- Rotational speed: 7200 RPM
- Data buffer: 512MB
- Seek time (typ): 7.5 ms
- Sequential transfer rate: 267 MB/s (start of disk)
- Available sector sizes: 512e (advanced format emulation), 4Kn (4KB sectors)
- Warranty: 5 years
The SAS models offer double the interface throughput (12Gbps) and some additional custom sector sizes but require higher operating power to drive that faster interface. While track linear density is high enough (at least at the start of the disk) to saturate a SATA 3Gbit link, SATA 6Gbit and SAS 12Gbit links will still see a cache-hit benefit from the drives' relatively large 512MB data buffer.
Subject: Storage | April 16, 2018 - 10:11 PM | Allyn Malventano
Tagged: x300, V300, toshiba, s300, P300, N300, L200, hdd
Today (well, tonight) Toshiba changed up their HDD branding to make things a bit easier to grasp for the consumer, as well as adding surveillance and video streaming models to their lineup:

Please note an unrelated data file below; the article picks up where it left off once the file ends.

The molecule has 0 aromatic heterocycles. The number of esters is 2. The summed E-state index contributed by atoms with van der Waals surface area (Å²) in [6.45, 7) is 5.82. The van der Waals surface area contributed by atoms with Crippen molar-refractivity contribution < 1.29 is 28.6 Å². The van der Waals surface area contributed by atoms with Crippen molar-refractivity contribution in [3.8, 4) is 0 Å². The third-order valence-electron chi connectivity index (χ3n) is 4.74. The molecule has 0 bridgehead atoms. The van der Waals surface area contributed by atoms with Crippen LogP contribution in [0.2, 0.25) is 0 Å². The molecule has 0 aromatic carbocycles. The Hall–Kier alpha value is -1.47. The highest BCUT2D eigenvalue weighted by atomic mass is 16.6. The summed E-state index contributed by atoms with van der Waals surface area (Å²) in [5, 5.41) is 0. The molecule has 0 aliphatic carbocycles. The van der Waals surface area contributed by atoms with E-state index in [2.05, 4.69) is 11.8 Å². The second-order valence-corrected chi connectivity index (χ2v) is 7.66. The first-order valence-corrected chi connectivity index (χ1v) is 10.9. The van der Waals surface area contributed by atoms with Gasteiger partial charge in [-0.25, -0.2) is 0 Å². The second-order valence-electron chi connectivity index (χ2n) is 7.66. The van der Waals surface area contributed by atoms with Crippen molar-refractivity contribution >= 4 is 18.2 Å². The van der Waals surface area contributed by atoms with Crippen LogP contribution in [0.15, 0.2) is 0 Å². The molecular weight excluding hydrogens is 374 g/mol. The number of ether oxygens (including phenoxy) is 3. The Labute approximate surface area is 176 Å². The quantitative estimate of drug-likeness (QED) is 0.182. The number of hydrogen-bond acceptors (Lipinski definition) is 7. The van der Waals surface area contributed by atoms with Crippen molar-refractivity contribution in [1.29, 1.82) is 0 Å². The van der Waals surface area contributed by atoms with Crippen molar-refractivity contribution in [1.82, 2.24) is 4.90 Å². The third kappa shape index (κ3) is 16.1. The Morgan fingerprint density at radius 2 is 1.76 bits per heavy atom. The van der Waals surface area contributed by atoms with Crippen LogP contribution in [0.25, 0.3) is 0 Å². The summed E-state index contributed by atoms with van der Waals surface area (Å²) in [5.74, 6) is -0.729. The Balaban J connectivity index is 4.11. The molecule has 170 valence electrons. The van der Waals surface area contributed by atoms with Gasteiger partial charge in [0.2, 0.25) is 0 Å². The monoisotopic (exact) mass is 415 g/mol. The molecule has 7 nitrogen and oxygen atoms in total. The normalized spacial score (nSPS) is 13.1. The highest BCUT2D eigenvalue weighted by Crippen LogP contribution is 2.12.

Toshiba chose to go with a round of colors, but these are notably different than what you have previously seen from WD. Typical desktop and mobile drives now carry a red label, with their performance desktop model going grey. NAS HDDs are yellow, and the two new items are blue and green. Let's take a closer look at these new additions:
The blue 'Video Stream V300' model comes in up to a 3TB capacity and is firmware optimized for handling multiple (4) simultaneous video streams without thrashing the heads constantly seeking between tracks. This is a low RPM drive and is meant more for use in DVRs. Max capacity comes in only 3TB, but this is a very low cost and low power drive. Note the 'annual workload rating' of 72TB per year. More on that later.
The green 'Surveillance S300' model is meant for significantly more demanding workloads upwards of 64 simultaneous HD video camera streams. These are meant for incorporation into large arrays and come with the necessary RV (accelerometer) sensors to help keep the heads on track while the drive is subjected to harsher vibrations seen in large server chassis. These come in up to 10TB with a workload rating of 150TB per year.